Camelopardalis, the Giraffe, was most likely created to fill a vast region of faint stars between Cassiopeia, Auriga, and Ursa Major. There is some debate on who first created the constellation. It's said the Dutchman Petrus Plancius, who worked for the Dutch East India Company and created very popular world maps in 1592 and 1594, first named the constellation. It was first published in 1624 by Jacob Bartsch, though, and he said it was to represent the camel that brought Rebecca to Isaac.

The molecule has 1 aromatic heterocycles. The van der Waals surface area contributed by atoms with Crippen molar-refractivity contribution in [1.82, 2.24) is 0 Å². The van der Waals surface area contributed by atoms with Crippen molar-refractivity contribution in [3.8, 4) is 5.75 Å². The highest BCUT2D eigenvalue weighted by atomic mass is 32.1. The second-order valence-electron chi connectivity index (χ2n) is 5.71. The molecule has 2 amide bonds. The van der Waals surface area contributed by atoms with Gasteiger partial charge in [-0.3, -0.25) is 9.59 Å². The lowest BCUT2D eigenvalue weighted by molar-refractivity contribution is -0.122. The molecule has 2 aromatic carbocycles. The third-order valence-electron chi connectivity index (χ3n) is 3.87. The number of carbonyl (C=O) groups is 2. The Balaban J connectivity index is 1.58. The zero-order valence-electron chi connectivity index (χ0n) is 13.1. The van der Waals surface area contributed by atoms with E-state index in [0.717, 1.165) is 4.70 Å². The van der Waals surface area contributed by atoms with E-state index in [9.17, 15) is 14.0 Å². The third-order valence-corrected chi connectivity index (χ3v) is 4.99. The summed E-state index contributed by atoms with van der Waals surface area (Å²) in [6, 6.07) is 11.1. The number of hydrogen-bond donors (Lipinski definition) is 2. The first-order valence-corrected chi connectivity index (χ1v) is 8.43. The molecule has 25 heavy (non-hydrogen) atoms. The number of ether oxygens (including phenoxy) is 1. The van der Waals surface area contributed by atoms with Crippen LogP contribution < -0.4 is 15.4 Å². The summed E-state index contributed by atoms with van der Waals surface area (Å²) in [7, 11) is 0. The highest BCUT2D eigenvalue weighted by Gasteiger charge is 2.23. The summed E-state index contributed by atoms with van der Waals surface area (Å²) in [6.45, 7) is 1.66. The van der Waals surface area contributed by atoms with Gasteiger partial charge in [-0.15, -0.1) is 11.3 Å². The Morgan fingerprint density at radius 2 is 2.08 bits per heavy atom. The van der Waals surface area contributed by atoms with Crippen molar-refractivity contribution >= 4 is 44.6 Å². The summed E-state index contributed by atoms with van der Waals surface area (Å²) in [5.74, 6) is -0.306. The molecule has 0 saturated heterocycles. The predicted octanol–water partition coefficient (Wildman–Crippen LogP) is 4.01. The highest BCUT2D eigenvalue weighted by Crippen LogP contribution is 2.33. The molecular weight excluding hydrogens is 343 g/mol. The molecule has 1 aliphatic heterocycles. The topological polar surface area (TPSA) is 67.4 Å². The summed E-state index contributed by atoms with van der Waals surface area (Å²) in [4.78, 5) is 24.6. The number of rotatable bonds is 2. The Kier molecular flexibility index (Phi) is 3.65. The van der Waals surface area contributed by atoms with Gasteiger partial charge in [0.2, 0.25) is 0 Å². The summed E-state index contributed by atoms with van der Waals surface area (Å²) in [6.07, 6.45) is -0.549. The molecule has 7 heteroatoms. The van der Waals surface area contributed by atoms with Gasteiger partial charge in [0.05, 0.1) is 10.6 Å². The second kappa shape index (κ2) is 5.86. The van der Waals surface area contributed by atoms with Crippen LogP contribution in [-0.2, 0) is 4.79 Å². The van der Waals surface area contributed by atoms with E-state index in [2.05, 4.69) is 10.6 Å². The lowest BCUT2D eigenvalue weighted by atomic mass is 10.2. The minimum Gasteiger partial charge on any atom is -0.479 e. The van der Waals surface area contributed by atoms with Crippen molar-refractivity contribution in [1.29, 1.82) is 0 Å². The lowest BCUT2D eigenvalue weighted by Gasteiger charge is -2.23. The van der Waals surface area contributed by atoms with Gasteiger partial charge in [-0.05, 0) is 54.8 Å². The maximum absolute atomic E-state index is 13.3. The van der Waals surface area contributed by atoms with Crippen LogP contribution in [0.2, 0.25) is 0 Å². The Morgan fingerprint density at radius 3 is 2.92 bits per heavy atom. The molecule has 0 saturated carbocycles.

The constellation's name means a "camel leopard", as the giraffe was thought to have the head of a camel and the spots of a leopard, but it could also be because the Latin word for "camel" resembles the English word for "giraffe". The stars are very dim and no brighter than 4th magnitude. The constellation is best seen during Febuary, although it appears upside down during the winter.

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